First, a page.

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|Title:||Violent separatism in Xinjiang : a critical assessment|
|Authors:||Millward, James A.|
|LC Subject Headings:||Xinjiang Uygur Zizhiqu (China) - Ethnic relations|
Minorities - China - Xinjiang Uygur Zizhiqu
Xinjiang Uygur Zizhiqu (China) - History - Autonomy and independence movements
|Publisher:||Washington, D.C.: East-West Center Washington|
|Series/Report no.:||East-West Center (Washington, D.C.). Policy studies ; 6|
|Abstract:||Xinjiang is an arid region three times the size of France in the northwestern corner of the People's Republic of China, bordering on Mongolia, Russia, and several Central Asian countries. Just over half of the region's population of nearly 20 million is composed of Turkic-speaking, traditionally Muslim peoples, including over 1 million Kazakhs and some 9 million Uyghurs.
From its conquest by the Qing empire in the mid-eighteenth century until its incorporation in the PRC in 1949, there have been several efforts to wrest all or part of Xinjiang from Beijing's control. Though this restiveness is often portrayed as an enduring "clash of civilizations" between Chinese and Muslim realms, both the participants and the causes of these episodes have been more diverse than this simplistic formula allows. Indeed, Turkic or Uyghur nationalism has been a far more salient ideological feature than religious zeal. After 1949, despite some Islamic-colored unrest in southern Xinjiang, disturbances in the region corresponded with the political and economic disruptions of the Great Leap Forward (1959-61) and Cultural Revolution (1966-76).
In the relative openness of the 1980s, several incidents in Xinjiang unsettled Chinese leaders. Yet these too were varied in origin, organization, and outlook, consisting of demonstrations sparked by police heavy-handedness leading to rioting and shouting of anti-Chinese and Islamic slogans, on the one hand, and student demonstrations on the other. The demonstrations greatly resembled the prodemocracy student marches then common throughout China, except that the Xinjiang students, including Chinese Muslims (Hui) as well as Uyghurs, voiced concerns relating to ethnic matters.
Since the 1990s, concerns about Uyghur separatism have received increasing official and media attention. These concerns have heightened since the events of 9-11 with the advent of a more robust U.S. presence in Central Asia and Chinese attempts to link Uyghur separatism to international jihadist groups. A steady flow of reports from the international media—as well as official PRC releases (a document on "East Turkistan" terrorism, a white paper on Xinjiang, and a list of terrorist groups)—have given the impression of an imminent separatist and terrorist crisis in the Xinjiang region. This study surveys open sources as well as less easily accessible Chinese documents on violent separatist and terrorist events and groups. Although the catalog of incidents seems to indicate the existence of an organized, unified, and violent Uyghur movement, careful scrutiny reveals problems with the evidence presented in both media and official sources. In fact, both the frequency and severity of violent incidents in Xinjiang have declined since 1997-98, possibly because of Chinese efforts at interdiction. While it is not negligible, the current threat of organized Uyghur separatism and particularly of terrorist attacks on civilian targets seems less serious than claimed in official and media reports.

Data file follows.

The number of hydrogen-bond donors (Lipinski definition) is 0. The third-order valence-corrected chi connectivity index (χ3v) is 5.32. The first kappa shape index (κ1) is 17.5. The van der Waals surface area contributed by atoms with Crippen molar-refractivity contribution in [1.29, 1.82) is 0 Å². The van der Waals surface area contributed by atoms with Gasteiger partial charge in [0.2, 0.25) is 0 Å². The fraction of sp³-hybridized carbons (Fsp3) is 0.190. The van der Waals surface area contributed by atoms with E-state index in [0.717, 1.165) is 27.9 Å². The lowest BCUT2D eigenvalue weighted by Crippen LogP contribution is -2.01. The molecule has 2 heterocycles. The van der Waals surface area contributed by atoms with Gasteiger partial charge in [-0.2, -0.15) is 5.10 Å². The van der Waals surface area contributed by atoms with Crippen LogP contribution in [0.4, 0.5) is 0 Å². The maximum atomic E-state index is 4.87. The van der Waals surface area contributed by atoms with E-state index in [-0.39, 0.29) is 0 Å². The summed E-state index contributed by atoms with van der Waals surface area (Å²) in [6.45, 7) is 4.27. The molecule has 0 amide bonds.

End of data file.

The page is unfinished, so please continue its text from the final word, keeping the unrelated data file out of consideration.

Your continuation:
Since 1998, accusations of Uyghur involvement in terrorist activities have become commonplace in Kyrgyzstan and Kazakhstan. The government-controlled press in Central Asia has frequently alleged Uyghur involvement in these killings as well as in bus bombings and bazaar fires, but these reports are often contradictory and offer no clear explanation why Islamist Uyghur terrorists would want to attack Uyghur merchants or leaders.
This study presents an overview of antistate organizations and violent resistance among Uyghurs and other peoples in Xinjiang, considering both domestic and international groups and activities, beginning with a historical survey of resistance in the Xinjiang region from the Qing period through 1990. This background shows that episodes of resistance to rule from Beijing, while relatively common, have been discontinuous and characterized by a variety of ideologies, Islam being only one of them. The period since 1990 is the main concern of the study and presents two main theses. First, from the analysis of Chinese official documents and international press accounts of violent activity attributed to Uyghurs, the record contains much inaccurate, questionable, or contradictory reporting and slanted conclusions reflecting ulterior agendas. Second, contrary to the implication conveyed by these materials and commonly voiced by journalists and analysts alike, both the frequency and severity of violent activity associated with Uyghur separatism have in fact declined since the late 1990s. There is no doubt that PRC authorities and Han citizens genuinely fear Uyghur separatist violence, and the threat of unrest or further violence in the region by Uyghur groups is not negligible. Nevertheless, the general impression of a threat escalating since 1990 to crisis proportions today is exaggerated.
|Description:||For more about the East-West Center, see http://www.eastwestcenter.org/|
|Pages/Duration:||ix, 53,  pages|
|Appears in Collections:||East-West Center (Washington, D.C.). Policy Studies|
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